HTC released the VIVE Pro Eye this year – the company’s first VR headset with built-in Tobii eye tracking.
This development marked an important step in increasing the adoption of VR within commercial and non-profit sectors for training and research purposes. Eye tracking within VR has the ability to revolutionize staff training by making it safer and quicker. The fact that it’s now more affordable makes it easier to scale. It’s equally beneficial within research–especially to gather accurate data on behavior and attention for marketing purposes.
In this blog post, Mattias Berglund, one of our global product managers, discusses some key topics surrounding the VIVE Pro Eye.
Left: VIVE VR headset with retrofitted eye tracking. Right: VIVE Pro Eye with fully integrated eye tracking.
The aim with the retrofitted VIVE headsets was to give early adopters of eye tracking in VR the possibility to start exploring the use cases of eye tracking in a virtual environment. During this time, Tobii has been working to get eye tracking into mass-market VR headsets. The VIVE Pro Eye delivers this–with eye tracking built-in to the headset from the beginning. The fact that you no longer need to add this aftermarket makes this technology much cheaper and easier to acquire, meaning more people can start exploring eye tracking in VR for both interactive and analytical use cases.
The combination of precision eye tracking with world-class graphics, high-end audio, and optimized ergonomics makes the VIVE Pro Eye incredibly versatile for research and training. The ability to capture deep analytics, maximize processing power (through foveated rendering), and enhance input and navigation is a game-changer for users and enterprises everywhere.
For those that are already using eye tracking in VR with our retrofitted VIVE headset, VIVE Pro Eye provides the possibility to start expanding their usage more cost effectively.
The applications for research within VR are immense–you can run wayfinding and shopper studies, conduct employee training and assessment, and even treat social or situational phobias within a safe environment. Some of the most popular uses we’re seeing however, are training and marketing research.
Running a study in a VR environment can be very valuable if, for example, you want to test packaging design, product placement, or store wayfinding and signage. Creating a physical environment can be costly and time-consuming, especially if you want to test multiple variables. With a VR environment, you can test many alternatives, many times, in many locations. This makes participant scheduling easier and removes almost all geographical limitations. When you have eye tracking combined with this, you can tap into essential insights on customer behavior, such as what captures their visual attention, how they view and interpret various messages, and how much of what they see influences their understanding and decisions.
Analyzing the eye tracking data can help inform effective design decisions before anything is spent on physical production or redesign. Major FMCGs are already doing this, and advertising giants like JCDecaux, are utilizing the benefits of VR and eye tracking to understand and measure the effectiveness of their digital airport display ads.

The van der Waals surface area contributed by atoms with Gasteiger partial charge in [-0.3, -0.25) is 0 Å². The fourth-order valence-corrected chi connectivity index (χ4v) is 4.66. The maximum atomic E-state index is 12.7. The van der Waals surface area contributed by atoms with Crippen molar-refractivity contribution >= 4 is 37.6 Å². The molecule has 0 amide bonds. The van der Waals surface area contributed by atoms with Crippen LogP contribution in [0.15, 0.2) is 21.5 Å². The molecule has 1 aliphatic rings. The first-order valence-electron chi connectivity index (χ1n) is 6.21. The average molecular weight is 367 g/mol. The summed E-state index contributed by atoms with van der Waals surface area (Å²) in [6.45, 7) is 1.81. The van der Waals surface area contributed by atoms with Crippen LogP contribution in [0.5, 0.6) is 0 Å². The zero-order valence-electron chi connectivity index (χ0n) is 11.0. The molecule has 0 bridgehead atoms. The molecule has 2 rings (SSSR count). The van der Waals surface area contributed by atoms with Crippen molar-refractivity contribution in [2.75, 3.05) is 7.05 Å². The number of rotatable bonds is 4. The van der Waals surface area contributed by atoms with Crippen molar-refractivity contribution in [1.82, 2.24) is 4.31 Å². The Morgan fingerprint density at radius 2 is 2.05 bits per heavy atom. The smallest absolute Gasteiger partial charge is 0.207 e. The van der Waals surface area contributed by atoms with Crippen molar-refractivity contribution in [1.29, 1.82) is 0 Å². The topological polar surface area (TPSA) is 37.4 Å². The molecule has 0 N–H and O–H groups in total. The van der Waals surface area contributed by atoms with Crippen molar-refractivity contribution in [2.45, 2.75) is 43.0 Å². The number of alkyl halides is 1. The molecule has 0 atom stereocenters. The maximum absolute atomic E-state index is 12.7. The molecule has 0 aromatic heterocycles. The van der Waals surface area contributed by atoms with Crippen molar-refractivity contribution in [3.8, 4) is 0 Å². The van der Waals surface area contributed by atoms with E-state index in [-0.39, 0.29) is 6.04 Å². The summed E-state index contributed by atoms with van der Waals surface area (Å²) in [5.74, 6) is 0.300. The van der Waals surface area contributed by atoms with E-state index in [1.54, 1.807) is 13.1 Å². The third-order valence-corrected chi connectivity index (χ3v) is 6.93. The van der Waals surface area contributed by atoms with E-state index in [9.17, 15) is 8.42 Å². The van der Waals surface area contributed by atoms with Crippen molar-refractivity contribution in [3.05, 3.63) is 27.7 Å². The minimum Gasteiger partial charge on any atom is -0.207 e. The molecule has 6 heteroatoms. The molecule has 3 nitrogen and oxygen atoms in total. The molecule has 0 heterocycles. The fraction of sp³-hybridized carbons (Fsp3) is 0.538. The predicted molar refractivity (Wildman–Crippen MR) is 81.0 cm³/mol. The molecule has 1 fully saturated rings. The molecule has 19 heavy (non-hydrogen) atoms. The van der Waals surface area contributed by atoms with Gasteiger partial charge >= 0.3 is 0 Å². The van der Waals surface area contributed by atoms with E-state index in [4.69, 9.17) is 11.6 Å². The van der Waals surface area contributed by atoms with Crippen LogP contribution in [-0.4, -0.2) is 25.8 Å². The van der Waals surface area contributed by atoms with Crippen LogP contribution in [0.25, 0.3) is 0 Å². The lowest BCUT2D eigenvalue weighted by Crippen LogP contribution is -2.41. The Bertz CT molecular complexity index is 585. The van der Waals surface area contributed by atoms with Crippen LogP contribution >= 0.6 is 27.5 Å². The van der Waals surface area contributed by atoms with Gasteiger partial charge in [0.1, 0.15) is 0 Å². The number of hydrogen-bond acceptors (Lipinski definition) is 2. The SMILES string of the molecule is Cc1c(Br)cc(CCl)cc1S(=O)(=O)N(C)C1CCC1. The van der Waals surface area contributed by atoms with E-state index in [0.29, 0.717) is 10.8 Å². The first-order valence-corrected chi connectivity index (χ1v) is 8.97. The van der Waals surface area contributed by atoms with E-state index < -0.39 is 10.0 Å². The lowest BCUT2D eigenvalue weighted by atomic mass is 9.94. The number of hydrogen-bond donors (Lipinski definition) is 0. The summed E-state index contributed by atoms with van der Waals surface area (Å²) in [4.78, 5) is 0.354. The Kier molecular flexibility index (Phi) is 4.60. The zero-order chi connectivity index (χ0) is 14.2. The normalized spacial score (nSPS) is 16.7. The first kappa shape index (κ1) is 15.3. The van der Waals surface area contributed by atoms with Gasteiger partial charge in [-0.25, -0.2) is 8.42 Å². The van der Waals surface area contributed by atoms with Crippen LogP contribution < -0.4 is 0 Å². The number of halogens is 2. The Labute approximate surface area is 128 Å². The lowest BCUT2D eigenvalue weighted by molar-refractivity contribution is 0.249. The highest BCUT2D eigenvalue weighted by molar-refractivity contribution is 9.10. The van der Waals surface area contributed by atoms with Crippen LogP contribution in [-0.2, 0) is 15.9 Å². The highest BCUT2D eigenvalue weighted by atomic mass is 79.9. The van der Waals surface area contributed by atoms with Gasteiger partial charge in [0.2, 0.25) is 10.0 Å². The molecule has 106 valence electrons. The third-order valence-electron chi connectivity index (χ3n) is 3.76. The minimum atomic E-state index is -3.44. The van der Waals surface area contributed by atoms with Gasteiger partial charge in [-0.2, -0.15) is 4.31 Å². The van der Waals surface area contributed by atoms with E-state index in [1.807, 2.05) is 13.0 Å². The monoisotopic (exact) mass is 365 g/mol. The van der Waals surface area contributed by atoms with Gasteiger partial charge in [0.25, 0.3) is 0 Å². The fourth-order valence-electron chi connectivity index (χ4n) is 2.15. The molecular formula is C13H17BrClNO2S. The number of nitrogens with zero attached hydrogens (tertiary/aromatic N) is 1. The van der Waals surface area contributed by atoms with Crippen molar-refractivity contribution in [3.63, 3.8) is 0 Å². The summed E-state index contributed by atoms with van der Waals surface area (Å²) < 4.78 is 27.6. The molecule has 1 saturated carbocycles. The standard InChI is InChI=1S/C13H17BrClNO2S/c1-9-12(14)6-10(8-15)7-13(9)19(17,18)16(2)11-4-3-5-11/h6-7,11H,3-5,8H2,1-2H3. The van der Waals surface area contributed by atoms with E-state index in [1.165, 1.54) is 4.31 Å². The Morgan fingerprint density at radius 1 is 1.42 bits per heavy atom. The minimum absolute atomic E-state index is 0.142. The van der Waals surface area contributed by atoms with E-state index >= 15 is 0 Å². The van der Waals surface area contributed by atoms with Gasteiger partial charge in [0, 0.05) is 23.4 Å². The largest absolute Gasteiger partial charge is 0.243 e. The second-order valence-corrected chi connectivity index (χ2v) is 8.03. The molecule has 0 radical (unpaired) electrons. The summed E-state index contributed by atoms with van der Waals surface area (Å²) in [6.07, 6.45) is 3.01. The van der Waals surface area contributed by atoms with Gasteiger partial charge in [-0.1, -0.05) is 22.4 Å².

Professional training and assessment are other areas in which VR with eye tracking can be enormously beneficial. The main benefits are improved safety and the fact you don’t need to be in the physical environment to practice the task. With VR, you can train employees on dangerous tasks without any fear of consequences. You can practice skills without the need to halt operations or take machinery and equipment offline. You can replay gaze data to effectively illustrate tacit knowledge for improved training. This offers great potential in helping to bridge the knowledge gap which is widening as factories adopt more technology and skilled labor becomes harder to find.
There is also the obvious benefit of being able to train a large volume of staff at the same time without the need to interrupt normal operations. Companies like Walmart and Volkswagen are already extensively using VR to train new hires, while some airlines are using this tech to help educate pilots and crew members.
Eye tracking really takes this technology to the next level, providing deep user interaction and visual attention data which enhances your understanding of the cognitive processes and subconscious behaviors of staff and customers.
The VIVE Pro Eye marks the beginning of what I believe will be large-scale adoption of VR headsets equipped with eye tracking. As is the case with all new technology, it will gradually get cheaper and we will see it become easier to create VR environments–lowering the entry threshold.
With eye tracking inside VR now widely commercially available, I believe businesses and industries will start to realize the huge cost benefits of utilizing this technology to make their training safer and more efficient and streamline their processes. Businesses that are already using VR can expand this use to reap the benefits of eye tracking data, while those already using eye tracking on its own will be able to expand their research into the virtual world.
Mattias Berglund is a global product manager at Tobii Pro. He was instrumental in bringing the world’s first human behavior analysis tool with eye tracking for VR to the market and sets the roadmap for future developments of VR solutions. Berglund holds a Master of Science in Design and Product Realization from the Royal Institute of Technology in Stockholm.